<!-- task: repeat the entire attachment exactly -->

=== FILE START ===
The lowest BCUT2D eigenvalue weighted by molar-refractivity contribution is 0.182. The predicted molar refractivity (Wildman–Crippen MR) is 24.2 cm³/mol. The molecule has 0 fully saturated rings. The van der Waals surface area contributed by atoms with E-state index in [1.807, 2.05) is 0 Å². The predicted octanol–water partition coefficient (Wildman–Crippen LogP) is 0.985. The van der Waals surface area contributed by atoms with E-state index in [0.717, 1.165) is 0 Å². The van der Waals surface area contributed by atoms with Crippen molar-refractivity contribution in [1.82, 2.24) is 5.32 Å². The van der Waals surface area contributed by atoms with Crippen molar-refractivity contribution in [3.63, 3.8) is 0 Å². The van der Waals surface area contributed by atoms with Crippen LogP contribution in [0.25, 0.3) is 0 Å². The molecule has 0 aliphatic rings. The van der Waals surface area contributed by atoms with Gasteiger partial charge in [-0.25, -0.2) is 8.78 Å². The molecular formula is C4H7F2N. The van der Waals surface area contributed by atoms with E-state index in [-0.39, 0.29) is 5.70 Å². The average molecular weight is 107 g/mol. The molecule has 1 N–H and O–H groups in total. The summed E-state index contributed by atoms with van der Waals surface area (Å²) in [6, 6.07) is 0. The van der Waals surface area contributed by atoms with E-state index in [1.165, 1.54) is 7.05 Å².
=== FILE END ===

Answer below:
The lowest BCUT2D eigenvalue weighted by molar-refractivity contribution is 0.182. The predicted molar refractivity (Wildman–Crippen MR) is 24.2 cm³/mol. The molecule has 0 fully saturated rings. The van der Waals surface area contributed by atoms with E-state index in [1.807, 2.05) is 0 Å². The predicted octanol–water partition coefficient (Wildman–Crippen LogP) is 0.985. The van der Waals surface area contributed by atoms with E-state index in [0.717, 1.165) is 0 Å². The van der Waals surface area contributed by atoms with Crippen molar-refractivity contribution in [1.82, 2.24) is 5.32 Å². The van der Waals surface area contributed by atoms with Crippen molar-refractivity contribution in [3.63, 3.8) is 0 Å². The van der Waals surface area contributed by atoms with Crippen LogP contribution in [0.25, 0.3) is 0 Å². The molecule has 0 aliphatic rings. The van der Waals surface area contributed by atoms with Gasteiger partial charge in [-0.25, -0.2) is 8.78 Å². The molecular formula is C4H7F2N. The van der Waals surface area contributed by atoms with E-state index in [-0.39, 0.29) is 5.70 Å². The average molecular weight is 107 g/mol. The molecule has 1 N–H and O–H groups in total. The summed E-state index contributed by atoms with van der Waals surface area (Å²) in [6, 6.07) is 0. The van der Waals surface area contributed by atoms with E-state index in [1.165, 1.54) is 7.05 Å².